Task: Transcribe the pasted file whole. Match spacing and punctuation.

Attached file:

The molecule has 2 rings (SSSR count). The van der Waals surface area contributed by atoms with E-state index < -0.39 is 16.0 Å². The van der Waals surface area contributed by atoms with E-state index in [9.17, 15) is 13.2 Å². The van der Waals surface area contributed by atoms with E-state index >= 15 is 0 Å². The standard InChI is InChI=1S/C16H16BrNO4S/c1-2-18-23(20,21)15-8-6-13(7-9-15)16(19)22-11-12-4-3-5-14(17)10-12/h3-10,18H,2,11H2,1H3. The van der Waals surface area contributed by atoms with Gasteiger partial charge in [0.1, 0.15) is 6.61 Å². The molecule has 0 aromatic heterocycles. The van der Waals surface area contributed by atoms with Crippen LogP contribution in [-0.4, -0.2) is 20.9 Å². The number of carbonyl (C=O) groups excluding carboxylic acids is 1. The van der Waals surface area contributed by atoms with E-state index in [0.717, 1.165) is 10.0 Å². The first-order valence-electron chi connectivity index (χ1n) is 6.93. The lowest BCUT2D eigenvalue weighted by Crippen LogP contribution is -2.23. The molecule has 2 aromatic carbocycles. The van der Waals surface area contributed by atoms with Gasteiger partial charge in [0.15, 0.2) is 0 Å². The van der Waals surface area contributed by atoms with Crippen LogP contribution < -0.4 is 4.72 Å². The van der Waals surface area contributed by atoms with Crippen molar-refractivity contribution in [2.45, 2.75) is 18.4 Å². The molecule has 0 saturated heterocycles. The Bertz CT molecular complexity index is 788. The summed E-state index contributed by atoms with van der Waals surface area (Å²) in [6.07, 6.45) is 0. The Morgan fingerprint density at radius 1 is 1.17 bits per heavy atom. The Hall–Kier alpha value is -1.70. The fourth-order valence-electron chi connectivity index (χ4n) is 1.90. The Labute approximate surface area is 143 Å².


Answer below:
The molecule has 2 rings (SSSR count). The van der Waals surface area contributed by atoms with E-state index < -0.39 is 16.0 Å². The van der Waals surface area contributed by atoms with E-state index in [9.17, 15) is 13.2 Å². The van der Waals surface area contributed by atoms with E-state index >= 15 is 0 Å². The standard InChI is InChI=1S/C16H16BrNO4S/c1-2-18-23(20,21)15-8-6-13(7-9-15)16(19)22-11-12-4-3-5-14(17)10-12/h3-10,18H,2,11H2,1H3. The van der Waals surface area contributed by atoms with Gasteiger partial charge in [0.1, 0.15) is 6.61 Å². The molecule has 0 aromatic heterocycles. The van der Waals surface area contributed by atoms with Crippen LogP contribution in [-0.4, -0.2) is 20.9 Å². The number of carbonyl (C=O) groups excluding carboxylic acids is 1. The van der Waals surface area contributed by atoms with E-state index in [0.717, 1.165) is 10.0 Å². The first-order valence-electron chi connectivity index (χ1n) is 6.93. The lowest BCUT2D eigenvalue weighted by Crippen LogP contribution is -2.23. The molecule has 2 aromatic carbocycles. The van der Waals surface area contributed by atoms with Gasteiger partial charge in [0.15, 0.2) is 0 Å². The van der Waals surface area contributed by atoms with Crippen LogP contribution < -0.4 is 4.72 Å². The van der Waals surface area contributed by atoms with Crippen molar-refractivity contribution in [2.45, 2.75) is 18.4 Å². The molecule has 0 saturated heterocycles. The Bertz CT molecular complexity index is 788. The summed E-state index contributed by atoms with van der Waals surface area (Å²) in [6.07, 6.45) is 0. The Morgan fingerprint density at radius 1 is 1.17 bits per heavy atom. The Hall–Kier alpha value is -1.70. The fourth-order valence-electron chi connectivity index (χ4n) is 1.90. The Labute approximate surface area is 143 Å².